- Simulation of Quantum Computation on Intel-Based Architectures (Yan Pritzker)
- Quantum Physics and Computers (Adriano Barnco)
- Polynomial-Time Alorithms for Prime Factorization and Discrete Logarithms on a Quantum Computer (Peter Shor)
- Simulation of Quantum Computers (Bernhard Oemer)
Simulation of Quantum Computation on Intel-Based Architectures
An excellent paper introducing both Quantum Mechanics and the simulation of it on computers. Written by the founder of the OpenQubit Quantum Computing Group.
“…trying to find a computer simulation of physics, seems to me to be an excellent program to follow out…and I’m not happy with all the analyses that go with just the classical theory, because NATURE ISN’T CLASSICAL, dammit, and if you want to make a simulation of nature, you’d better MAKE IT QUANTUM MECHANICAL, and by golly it’s a wonderful problem because it doesn’t look so easy.”
– Richard P. Feynman (1981) (International Journal of Theoretical Physics, VOl. 21, p.486)
Quantum Physics and Computers
Recent theoretical results confirm that quantum theory provides the possibility of new ways of performing efficient calculations.
Recent theoretical results confirm that quantum theory provides the possibility of new ways of performing efficient calculations. The striking example is the factoring problem. It has recently been shown that computers that exploit quantum features coul d factor large composite integers. This task is believed to be out of reach of classical computers as soon as the number of digits in the number to factor exceeds a certain limit. The additional power of quantum computers comes from the possibility of e mploying a superposition of states, of following many distinct computation paths and of producing a final output that depends on the interference of all of them. This “quantum parallelism” outstrips by far any parallelism that can be thought of in classi cal computation and is responsible for the “exponential” speed-up of computation.
Polynomial-Time Alorithms for Prime Factorization and Discrete Logarithms on a Quantum Computer
This paper considers factoring integers and finding discrete logarithms, two problems which are generally thought to be hard on classical computers and which have been used as the basis of several proposed cryptosystems.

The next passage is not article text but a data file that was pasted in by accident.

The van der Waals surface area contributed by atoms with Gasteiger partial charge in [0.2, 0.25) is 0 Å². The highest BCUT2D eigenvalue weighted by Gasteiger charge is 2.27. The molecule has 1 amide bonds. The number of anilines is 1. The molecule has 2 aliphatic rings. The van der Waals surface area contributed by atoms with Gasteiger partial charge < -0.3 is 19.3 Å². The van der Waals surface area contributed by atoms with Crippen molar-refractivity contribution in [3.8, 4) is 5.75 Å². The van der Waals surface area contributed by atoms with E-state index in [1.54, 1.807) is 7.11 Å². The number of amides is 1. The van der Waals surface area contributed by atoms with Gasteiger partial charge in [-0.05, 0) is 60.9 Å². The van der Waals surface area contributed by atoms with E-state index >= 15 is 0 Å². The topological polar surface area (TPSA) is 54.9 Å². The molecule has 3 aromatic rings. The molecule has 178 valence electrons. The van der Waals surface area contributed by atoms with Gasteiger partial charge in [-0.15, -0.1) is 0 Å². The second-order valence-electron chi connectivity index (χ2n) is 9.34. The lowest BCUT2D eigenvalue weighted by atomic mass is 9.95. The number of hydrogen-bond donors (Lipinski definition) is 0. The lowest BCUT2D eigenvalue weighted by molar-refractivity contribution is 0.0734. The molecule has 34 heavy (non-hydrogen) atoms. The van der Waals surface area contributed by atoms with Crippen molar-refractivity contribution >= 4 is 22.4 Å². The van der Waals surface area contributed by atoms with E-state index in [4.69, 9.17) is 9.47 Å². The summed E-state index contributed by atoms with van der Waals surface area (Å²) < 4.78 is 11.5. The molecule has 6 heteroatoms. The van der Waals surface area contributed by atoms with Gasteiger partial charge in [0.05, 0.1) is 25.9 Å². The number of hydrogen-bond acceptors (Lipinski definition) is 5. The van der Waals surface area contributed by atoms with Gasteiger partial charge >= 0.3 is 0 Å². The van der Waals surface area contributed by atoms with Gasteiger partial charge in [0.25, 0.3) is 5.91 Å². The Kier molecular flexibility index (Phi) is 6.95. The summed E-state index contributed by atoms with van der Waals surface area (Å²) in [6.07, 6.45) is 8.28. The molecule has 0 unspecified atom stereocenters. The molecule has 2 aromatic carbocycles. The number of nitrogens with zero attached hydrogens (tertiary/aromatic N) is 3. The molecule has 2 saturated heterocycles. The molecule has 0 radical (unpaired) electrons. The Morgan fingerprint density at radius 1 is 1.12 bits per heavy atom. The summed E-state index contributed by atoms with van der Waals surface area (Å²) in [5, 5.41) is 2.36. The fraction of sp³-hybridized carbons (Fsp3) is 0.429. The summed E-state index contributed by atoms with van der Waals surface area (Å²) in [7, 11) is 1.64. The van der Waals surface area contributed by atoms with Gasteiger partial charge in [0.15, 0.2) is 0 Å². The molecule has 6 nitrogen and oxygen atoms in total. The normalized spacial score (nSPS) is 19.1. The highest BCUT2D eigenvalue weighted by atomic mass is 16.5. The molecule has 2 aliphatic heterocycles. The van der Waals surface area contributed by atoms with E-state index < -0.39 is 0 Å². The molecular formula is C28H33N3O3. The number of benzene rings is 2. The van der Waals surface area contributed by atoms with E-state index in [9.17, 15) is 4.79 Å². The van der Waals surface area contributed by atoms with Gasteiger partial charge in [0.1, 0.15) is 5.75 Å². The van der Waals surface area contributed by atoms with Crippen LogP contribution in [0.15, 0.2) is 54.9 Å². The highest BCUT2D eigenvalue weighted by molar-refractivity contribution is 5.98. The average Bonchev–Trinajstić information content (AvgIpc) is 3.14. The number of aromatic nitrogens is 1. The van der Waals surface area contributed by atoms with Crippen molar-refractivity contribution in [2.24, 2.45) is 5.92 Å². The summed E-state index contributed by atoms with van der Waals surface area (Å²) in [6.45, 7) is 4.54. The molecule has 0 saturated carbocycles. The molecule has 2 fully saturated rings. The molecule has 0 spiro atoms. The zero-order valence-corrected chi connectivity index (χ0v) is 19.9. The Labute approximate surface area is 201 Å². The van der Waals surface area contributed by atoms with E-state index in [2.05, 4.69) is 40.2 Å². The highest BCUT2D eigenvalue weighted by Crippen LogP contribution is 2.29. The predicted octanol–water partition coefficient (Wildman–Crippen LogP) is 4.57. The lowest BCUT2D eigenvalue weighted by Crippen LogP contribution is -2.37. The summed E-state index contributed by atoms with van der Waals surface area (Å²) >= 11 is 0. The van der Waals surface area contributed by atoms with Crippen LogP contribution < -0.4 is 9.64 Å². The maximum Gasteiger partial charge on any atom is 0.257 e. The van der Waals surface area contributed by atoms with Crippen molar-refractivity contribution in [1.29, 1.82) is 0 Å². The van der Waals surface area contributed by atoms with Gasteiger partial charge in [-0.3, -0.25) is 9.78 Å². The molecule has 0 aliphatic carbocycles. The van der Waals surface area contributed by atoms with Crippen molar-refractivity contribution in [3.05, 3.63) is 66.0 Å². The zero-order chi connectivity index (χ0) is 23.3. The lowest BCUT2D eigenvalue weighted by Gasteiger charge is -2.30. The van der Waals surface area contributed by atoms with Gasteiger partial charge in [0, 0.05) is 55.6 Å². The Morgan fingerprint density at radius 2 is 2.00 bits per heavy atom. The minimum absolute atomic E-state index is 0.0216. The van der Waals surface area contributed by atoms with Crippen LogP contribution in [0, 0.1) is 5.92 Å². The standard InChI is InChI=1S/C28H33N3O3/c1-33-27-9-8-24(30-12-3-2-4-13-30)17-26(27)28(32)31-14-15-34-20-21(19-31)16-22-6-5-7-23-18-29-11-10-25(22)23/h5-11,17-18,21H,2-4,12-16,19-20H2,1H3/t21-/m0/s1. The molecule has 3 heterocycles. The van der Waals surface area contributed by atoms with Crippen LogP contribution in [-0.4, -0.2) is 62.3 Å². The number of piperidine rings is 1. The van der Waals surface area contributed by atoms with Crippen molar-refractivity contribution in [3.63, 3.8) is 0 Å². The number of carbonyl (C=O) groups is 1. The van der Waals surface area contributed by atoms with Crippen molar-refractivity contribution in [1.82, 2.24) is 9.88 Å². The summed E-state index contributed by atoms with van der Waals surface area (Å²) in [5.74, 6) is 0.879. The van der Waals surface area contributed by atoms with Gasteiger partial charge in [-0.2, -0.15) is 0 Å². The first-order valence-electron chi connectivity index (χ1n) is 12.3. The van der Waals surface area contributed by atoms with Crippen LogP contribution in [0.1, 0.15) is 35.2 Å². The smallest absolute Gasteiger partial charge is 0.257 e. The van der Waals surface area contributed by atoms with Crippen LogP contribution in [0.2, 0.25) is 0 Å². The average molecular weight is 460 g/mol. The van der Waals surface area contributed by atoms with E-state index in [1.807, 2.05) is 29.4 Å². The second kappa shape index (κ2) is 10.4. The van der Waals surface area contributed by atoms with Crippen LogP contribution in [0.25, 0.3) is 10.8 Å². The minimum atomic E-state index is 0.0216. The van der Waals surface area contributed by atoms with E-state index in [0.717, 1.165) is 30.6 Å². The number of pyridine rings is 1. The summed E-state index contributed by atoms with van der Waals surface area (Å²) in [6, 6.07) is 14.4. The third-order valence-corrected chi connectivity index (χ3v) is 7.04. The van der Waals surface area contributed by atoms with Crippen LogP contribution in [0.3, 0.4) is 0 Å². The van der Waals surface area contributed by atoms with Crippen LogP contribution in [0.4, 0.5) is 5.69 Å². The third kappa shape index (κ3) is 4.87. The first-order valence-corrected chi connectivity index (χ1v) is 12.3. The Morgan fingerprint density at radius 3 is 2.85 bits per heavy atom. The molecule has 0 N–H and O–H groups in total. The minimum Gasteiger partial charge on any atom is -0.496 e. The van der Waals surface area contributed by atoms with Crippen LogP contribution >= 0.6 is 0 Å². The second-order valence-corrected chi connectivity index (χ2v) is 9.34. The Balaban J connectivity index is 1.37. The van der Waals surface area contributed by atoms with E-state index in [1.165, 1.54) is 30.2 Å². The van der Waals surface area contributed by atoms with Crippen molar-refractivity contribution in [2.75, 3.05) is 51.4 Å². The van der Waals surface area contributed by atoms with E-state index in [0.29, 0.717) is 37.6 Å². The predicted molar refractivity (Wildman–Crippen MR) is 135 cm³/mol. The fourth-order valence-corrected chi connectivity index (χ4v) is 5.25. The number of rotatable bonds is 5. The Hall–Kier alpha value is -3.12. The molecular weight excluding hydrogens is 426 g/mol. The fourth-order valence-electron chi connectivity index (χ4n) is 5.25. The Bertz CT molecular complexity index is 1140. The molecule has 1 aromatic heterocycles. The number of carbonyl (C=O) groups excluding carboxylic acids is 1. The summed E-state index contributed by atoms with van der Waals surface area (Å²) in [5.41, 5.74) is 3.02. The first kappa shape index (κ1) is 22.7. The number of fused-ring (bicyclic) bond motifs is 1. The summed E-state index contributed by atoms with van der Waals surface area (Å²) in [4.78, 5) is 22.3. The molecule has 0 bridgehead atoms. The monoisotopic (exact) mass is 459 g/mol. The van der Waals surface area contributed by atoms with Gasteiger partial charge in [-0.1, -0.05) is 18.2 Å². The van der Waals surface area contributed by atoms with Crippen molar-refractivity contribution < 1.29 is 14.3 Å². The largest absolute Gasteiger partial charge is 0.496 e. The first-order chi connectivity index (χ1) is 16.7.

A digital computer is generally believed to be an efficient universal computing device; that is, it is believed able to simulate any physical computing device with an increase in computation time by at most a polynomial factor. This paper considers factoring integers and finding discrete logarithms, two problems which are generally thought to be hard on classical computers and which have been used as the basis of several proposed cryptosystems. Efficient randomized algorithms are given for these two problems on a hypothetical quantum computer. These algorithms take a number of steps polynomial in the input size, e.g., the number of digits of the integer to be factored.
Simulation of Quantum Computers
This paper gives a general introduction to quantum computing and deals with the problems of simluating quantum computers on classical hardware. As an example, a simulation of Shor’s factorization algorithm is presented.
The steady process of computer miniaturization will soon come to a scale where quantum effects on computation can no longer be ignored. Hardware development will finally reach a point where boolean logic will no longer be applicable and the classical con cept of a universal deterministic computer wiht the Turing machine as a mathematical model will have to be replaced by a quantum theory of computation.